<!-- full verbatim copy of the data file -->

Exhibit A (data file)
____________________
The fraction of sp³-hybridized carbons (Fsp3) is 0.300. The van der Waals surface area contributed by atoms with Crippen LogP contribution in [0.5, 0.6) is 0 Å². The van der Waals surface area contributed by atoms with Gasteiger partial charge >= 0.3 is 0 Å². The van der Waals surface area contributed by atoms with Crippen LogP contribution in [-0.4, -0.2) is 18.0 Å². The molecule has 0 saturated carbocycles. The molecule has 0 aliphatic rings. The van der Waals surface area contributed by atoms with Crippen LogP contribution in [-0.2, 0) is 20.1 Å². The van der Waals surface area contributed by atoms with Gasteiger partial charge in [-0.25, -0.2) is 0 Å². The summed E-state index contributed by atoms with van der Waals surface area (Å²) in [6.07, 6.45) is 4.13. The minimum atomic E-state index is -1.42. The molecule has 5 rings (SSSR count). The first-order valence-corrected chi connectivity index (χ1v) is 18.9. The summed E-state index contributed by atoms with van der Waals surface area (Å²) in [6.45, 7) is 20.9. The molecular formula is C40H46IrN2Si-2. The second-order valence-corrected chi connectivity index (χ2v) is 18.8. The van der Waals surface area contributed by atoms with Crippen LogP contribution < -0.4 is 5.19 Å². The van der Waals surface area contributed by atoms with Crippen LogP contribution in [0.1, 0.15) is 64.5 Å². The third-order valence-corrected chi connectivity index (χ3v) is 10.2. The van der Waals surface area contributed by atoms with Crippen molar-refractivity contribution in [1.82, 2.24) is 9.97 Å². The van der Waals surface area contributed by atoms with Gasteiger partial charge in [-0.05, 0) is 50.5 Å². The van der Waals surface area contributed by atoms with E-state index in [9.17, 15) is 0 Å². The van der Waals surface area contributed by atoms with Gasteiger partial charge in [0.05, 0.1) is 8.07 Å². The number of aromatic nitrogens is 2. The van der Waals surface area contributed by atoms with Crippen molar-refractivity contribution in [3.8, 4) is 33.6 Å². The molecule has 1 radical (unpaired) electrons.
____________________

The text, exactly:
The fraction of sp³-hybridized carbons (Fsp3) is 0.300. The van der Waals surface area contributed by atoms with Crippen LogP contribution in [0.5, 0.6) is 0 Å². The van der Waals surface area contributed by atoms with Gasteiger partial charge >= 0.3 is 0 Å². The van der Waals surface area contributed by atoms with Crippen LogP contribution in [-0.4, -0.2) is 18.0 Å². The molecule has 0 saturated carbocycles. The molecule has 0 aliphatic rings. The van der Waals surface area contributed by atoms with Crippen LogP contribution in [-0.2, 0) is 20.1 Å². The van der Waals surface area contributed by atoms with Gasteiger partial charge in [-0.25, -0.2) is 0 Å². The summed E-state index contributed by atoms with van der Waals surface area (Å²) in [6.07, 6.45) is 4.13. The minimum atomic E-state index is -1.42. The molecule has 5 rings (SSSR count). The first-order valence-corrected chi connectivity index (χ1v) is 18.9. The summed E-state index contributed by atoms with van der Waals surface area (Å²) in [6.45, 7) is 20.9. The molecular formula is C40H46IrN2Si-2. The second-order valence-corrected chi connectivity index (χ2v) is 18.8. The van der Waals surface area contributed by atoms with Crippen LogP contribution < -0.4 is 5.19 Å². The van der Waals surface area contributed by atoms with Crippen LogP contribution in [0.1, 0.15) is 64.5 Å². The third-order valence-corrected chi connectivity index (χ3v) is 10.2. The van der Waals surface area contributed by atoms with Crippen molar-refractivity contribution in [1.82, 2.24) is 9.97 Å². The van der Waals surface area contributed by atoms with Gasteiger partial charge in [-0.05, 0) is 50.5 Å². The van der Waals surface area contributed by atoms with E-state index in [9.17, 15) is 0 Å². The van der Waals surface area contributed by atoms with Gasteiger partial charge in [0.05, 0.1) is 8.07 Å². The number of aromatic nitrogens is 2. The van der Waals surface area contributed by atoms with Crippen molar-refractivity contribution in [3.8, 4) is 33.6 Å². The molecule has 1 radical (unpaired) electrons.